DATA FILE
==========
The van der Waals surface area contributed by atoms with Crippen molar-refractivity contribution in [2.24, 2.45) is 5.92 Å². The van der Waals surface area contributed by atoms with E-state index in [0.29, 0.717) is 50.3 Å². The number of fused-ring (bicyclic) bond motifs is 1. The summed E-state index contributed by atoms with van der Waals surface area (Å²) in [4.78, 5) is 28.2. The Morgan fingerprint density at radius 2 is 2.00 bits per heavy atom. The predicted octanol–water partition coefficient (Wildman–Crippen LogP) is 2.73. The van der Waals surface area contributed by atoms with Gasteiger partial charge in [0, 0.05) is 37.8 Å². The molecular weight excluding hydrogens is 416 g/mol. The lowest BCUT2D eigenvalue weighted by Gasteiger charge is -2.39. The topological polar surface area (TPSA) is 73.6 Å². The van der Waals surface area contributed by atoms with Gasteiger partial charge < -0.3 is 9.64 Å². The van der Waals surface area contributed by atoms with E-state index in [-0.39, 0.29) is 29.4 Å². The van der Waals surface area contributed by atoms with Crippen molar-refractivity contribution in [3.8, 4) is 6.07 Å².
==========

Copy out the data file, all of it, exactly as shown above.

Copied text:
The van der Waals surface area contributed by atoms with Crippen molar-refractivity contribution in [2.24, 2.45) is 5.92 Å². The van der Waals surface area contributed by atoms with E-state index in [0.29, 0.717) is 50.3 Å². The number of fused-ring (bicyclic) bond motifs is 1. The summed E-state index contributed by atoms with van der Waals surface area (Å²) in [4.78, 5) is 28.2. The Morgan fingerprint density at radius 2 is 2.00 bits per heavy atom. The predicted octanol–water partition coefficient (Wildman–Crippen LogP) is 2.73. The van der Waals surface area contributed by atoms with Gasteiger partial charge in [0, 0.05) is 37.8 Å². The molecular weight excluding hydrogens is 416 g/mol. The lowest BCUT2D eigenvalue weighted by Gasteiger charge is -2.39. The topological polar surface area (TPSA) is 73.6 Å². The van der Waals surface area contributed by atoms with Gasteiger partial charge < -0.3 is 9.64 Å². The van der Waals surface area contributed by atoms with E-state index in [-0.39, 0.29) is 29.4 Å². The van der Waals surface area contributed by atoms with Crippen molar-refractivity contribution in [3.8, 4) is 6.07 Å².